26 fev 2014 Teaching Grammar as a Process
As an ELT professional and author in Brazil, I am well known as a Lexical Approach evangelist. I know some of you out there do not take the Lexical Approach as an approach. You may think it is only a series of techniques for teaching vocabulary: collocations, phrasal verbs, idioms, fixed sentences, semi fixed sentences and so on.
Whenever I run lectures and workshops about this approach for English language teachers in Brazil, there are three questions that always come up:
“What about the grammar?”
“How can we teach grammar lexically?”
The first question can be read as “What is grammar?”. So, the simple answer here is: grammar is “the set of rules that describe the structure of a language and control the way that sentences are formed” (Macmillan Dictionary Online).
Grammar seen as the set of rules which control the language can be easily found in a grammar book. Taking that definition, we can say grammar is a thing. Michael Swan, the author of Practical English Usage, is one of those grammar authors who tells us that grammar seen as rules is just a thing, an object, some inanimate stuff.
Diane Larse-Freeman, a well-know American ELT author, in her “Teaching Language: From Grammar to Grammaring” raised the issue that grammar is actually a process and not a thing. She named the idea of grammar as a process “grammaring”. Grammaring is an action happening all the time and not an inanimate object to be unnaturally stuck to mind.
Scott Thornbury also wrote about grammar as a process. In Uncovering Grammar, he writes, “when we use language in real communications, grammar manifests itself in ways that seem to have little to do with the conscious application of these linguistic facts”. By “linguistic facts”, he refers to rules and language terminology.
Having said that, we have to understand that in the Lexical Approach – whether an approach or not is not the case here – grammar is not taken as a thing to be taught. Actually, grammar is a process. As such, grammar has to be acquired naturally and not through the mechanical memorization of rules and technical words (terminology, metalanguage).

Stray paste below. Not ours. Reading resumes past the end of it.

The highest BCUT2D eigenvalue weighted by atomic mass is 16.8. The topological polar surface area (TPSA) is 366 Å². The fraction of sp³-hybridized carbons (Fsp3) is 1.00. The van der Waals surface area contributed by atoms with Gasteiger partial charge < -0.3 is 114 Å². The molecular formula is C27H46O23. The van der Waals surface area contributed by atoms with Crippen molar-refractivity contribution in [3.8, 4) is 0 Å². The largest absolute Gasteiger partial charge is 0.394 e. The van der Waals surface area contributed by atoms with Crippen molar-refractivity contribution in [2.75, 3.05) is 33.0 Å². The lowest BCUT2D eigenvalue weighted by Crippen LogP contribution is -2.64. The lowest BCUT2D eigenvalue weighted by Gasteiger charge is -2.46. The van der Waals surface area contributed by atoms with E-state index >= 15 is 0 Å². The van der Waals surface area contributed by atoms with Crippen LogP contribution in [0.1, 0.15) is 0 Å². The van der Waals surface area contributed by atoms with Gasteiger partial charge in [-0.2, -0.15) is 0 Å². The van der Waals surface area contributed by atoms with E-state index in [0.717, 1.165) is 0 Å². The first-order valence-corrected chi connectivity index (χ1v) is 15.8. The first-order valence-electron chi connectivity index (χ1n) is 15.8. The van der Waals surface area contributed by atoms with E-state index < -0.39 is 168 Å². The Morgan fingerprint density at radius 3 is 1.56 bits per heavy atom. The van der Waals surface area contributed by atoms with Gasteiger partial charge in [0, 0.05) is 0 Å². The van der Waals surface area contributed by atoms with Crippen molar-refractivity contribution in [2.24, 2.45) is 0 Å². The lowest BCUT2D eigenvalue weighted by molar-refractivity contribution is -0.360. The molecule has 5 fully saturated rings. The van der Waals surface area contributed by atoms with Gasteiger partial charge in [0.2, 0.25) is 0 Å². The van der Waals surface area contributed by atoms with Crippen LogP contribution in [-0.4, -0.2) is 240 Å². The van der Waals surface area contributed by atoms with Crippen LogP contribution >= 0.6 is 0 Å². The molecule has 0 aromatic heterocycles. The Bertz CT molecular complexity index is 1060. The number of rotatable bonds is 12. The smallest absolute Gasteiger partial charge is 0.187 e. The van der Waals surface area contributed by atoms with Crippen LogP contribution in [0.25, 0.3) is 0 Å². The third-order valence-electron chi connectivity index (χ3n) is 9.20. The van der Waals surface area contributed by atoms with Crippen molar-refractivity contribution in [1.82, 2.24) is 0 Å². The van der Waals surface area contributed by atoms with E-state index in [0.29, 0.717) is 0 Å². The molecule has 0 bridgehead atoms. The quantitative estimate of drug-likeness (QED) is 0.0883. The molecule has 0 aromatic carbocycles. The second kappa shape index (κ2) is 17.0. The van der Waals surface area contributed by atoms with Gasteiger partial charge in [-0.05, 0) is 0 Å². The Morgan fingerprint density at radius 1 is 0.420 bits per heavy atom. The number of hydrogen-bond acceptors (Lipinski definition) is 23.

Then, this all leads us to the second question: where’s grammar? If grammar is a process, where is it?
Grammar as a process is inside the vocabulary. Grammar as a process is wherever the language is being used. Grammar as a process is everywhere. Let me give you an example.
When a learner meets the sentence “Have you ever been to London?”, the grammar as a process is present in that sentence. The problem is that most teachers and learners are used to seeing grammar as a thing. Questions such as “why is the present perfect here?”, “how can we use the present perfect”, “what’s the present perfect?” show us they really see grammar as a thing. So, they go to grammar books, they do grammar activities, they analyze the rules so as to learn about the present perfect.
Grammar as a process is always inside a sentence and teachers have to teach the process not the thing. There we go to the third question: How can we teach grammar lexically? Or rather, how can we teach grammar as a process?
Teaching grammar as a process is a very simple thing to do. All you have to do is to show the most important part in a sentence and tell learners to learn it without worrying about terminology and rules. What I suggest teachers do is:
- Write the main part of a sentence (chunk) on the board (Have you ever been to…?);
- Tell learners what it means and how to use it in appropriate contexts; the learners’ native language can be used if necessary;
- Write more examples with the sentence (chunk) chosen;
- Teach them the correct pronunciation, intonation and ask them to repeat;
- From time to time, do something to remember the whole chunk
Teaching grammar as a process is more fun than teaching it as a thing. All you need to do is to change the way you see the language you teach, mainly the way you define grammar. Once you learn that there are different ways to see grammar, you will definitely get the point of teaching grammar as a process and not as a thing.